TGB [Release date 14.06.13]
Tom Gee is a fine white boy soul singer with a big band line-up that given the laid back nature of this 5 track EP sometimes feels like an extravagance. For most of the well crafted material comprises a bunch of heartfelt love songs with layered band parts.
It’s the sort of music that is best heard in small doses to make the biggest impact, whether via his breathy vocals or the delicate horn parts.
The EP starts promisingly with opening brace of tracks, but ultimately loses its impetus over 5 tracks that are far too similar in nature. And that is a shame as Tom Gee’s soulful voice has an expressive quality that draws you in with his whispered phrasing.
Having established his ability as an effortless soul singer with an impressive big band on the title tack, things get a little more funky on the horn led ‘Shake’, the title of which appears to bear little relationship to the songs lyrics.
His relationship songs work backwards from disappointment and disillusionment to optimistic love songs like ‘Little Smile’, which is a beautifully constructed track full of real feel and subtle dynamics. It’s a gently voiced song on which the vocal intro sounds a bit like Daryl Hall and aims for a late night radio slot.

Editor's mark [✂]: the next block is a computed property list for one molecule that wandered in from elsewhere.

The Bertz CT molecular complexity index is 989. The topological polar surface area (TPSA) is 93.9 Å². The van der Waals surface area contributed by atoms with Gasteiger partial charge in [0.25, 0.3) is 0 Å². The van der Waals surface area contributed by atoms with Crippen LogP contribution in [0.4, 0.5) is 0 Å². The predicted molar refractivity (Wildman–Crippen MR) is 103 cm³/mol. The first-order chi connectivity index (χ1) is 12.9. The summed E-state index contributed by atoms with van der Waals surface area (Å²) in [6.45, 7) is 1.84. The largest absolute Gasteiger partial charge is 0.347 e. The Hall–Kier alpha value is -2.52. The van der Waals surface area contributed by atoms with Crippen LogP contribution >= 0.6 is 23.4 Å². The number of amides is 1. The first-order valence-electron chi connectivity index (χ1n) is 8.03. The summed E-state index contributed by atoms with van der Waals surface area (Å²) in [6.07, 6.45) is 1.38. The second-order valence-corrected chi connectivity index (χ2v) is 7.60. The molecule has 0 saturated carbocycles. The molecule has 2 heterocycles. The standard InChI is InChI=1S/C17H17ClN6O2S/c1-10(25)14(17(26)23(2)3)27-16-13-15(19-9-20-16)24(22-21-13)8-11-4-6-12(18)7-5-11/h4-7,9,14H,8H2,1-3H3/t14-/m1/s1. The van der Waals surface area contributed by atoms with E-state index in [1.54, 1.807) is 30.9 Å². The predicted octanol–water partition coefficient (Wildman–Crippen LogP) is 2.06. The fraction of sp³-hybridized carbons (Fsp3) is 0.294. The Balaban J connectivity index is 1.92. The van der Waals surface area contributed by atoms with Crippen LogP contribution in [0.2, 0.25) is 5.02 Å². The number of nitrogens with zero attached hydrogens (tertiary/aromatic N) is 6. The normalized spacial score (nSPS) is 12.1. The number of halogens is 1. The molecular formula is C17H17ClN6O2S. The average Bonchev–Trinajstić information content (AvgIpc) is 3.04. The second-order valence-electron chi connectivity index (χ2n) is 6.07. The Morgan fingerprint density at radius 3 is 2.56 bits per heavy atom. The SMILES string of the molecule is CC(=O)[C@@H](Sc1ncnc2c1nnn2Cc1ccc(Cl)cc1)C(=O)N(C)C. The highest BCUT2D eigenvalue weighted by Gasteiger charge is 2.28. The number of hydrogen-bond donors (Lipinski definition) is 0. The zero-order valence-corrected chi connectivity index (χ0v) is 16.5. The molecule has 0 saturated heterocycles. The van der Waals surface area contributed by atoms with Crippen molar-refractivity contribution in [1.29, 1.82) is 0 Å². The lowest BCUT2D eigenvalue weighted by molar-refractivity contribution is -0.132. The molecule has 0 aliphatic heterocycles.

You could imagine the song working as a book-end to a full album rather than in the middle of 5 tracks that are simply too similar.
As it is, it sets the standard for a vocalist who appears equally happy immersed in introspective moments as he is soaring with his marvellous horn section. A shame then that he opts for two more laid back love songs, which provide a suitable showcase for his soulful voice, but don’t nearly engage us enough, or at least not as much as the opening three tracks.
Tom Gee is blessed with the ability to phrase evocatively and make the most of delicate pauses and accented phrases, but even he must be aware of the similarity of subject matter and the arrangement of ‘You Got Me’ with what’s gone before.
The crisp percussion and subtle horn filled groove is momentarily ripped asunder by a startling burst of frenetic horn and guitar activity, before the song returns to the groove. It’s a moment that suggests the band themselves realised the need for moment of dynamic contrast.
There’s room for one more fine horn arrangement on ‘Listen To Yourself’, with another polished production that almost diverts your attention away from some sugary lyrics.
‘Better Things To Do’ is an impressive debut by an expressive singer and a capable big band that has the ability to bring real presence to bear on his material. You just hope that the 5 songs will eventually find a home on an album that offers just a little more light and shade. ***
Review by Pete Feenstra
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